They search for a new frontier
A new land, through the Rockies and the Appalachians
Over the thickets and prairies
They fly to a mystical land that once belonged to the Aztecs
And Mayans, where Avocado trees rise
Tall and strong and little Mexicans
Make the long mile for a notorious freedom.
And they fly knowing they are vulnerable
To the herbicides that are sprayed
In the corn bowl or in little vegetable patches
Where cabbages grow. Butterflies that know
Their flaming orange wings are falling
Just like the sperm count, in a battle for a right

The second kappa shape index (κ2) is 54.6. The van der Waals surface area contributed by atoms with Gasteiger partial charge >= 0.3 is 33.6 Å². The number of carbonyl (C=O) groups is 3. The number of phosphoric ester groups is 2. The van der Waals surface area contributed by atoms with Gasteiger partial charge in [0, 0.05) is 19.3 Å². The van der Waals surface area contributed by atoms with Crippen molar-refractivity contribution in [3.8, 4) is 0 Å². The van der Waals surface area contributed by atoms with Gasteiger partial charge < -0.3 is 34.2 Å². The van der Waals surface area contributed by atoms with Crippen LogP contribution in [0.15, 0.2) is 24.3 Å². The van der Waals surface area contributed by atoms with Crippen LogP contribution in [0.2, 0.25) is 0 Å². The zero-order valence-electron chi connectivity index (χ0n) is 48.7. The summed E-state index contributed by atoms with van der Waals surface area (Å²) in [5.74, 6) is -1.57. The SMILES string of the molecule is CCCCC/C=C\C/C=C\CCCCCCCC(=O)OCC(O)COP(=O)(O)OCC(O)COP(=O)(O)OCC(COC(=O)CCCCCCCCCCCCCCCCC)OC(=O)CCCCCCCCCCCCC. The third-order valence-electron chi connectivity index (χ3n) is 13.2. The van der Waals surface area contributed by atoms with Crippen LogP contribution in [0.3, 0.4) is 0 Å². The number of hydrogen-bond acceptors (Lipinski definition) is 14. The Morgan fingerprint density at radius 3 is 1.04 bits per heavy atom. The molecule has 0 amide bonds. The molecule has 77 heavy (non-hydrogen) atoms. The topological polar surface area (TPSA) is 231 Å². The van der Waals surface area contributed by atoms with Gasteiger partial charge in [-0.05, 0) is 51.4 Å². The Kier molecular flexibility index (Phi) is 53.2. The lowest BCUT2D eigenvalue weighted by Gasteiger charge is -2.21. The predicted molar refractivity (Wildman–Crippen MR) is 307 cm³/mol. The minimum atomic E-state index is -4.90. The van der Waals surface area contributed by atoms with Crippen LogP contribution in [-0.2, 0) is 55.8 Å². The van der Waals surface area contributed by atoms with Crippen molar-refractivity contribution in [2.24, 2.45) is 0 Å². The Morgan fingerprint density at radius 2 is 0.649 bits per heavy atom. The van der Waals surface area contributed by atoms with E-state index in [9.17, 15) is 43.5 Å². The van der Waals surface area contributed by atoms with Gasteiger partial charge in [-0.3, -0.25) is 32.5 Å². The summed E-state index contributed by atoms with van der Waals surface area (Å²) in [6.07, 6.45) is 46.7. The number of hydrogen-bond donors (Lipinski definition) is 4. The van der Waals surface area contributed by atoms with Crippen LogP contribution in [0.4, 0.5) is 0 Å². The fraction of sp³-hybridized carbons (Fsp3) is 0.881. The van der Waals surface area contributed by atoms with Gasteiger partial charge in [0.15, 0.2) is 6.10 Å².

Of any species – to be extant and not extinct.
In this vortex of a turquoise globe
And amidst the rising temperatures, they migrate
Each autumn to where there are pyramids coated in white
And undergrown lakes. And they stop to rest
On little leaves, and suckle the nectar of Milkweed and Zinnia
On their route to the other side of America.
And like the Vietnam War
The killing fields are sprayed with herbicide.
As wings deform or molt like limbs of Vietnamese children.
And little stunted creatures can be seen climbing
Out of a cocoon, wiggling like earth worms
In the absence of fully-fledged wings.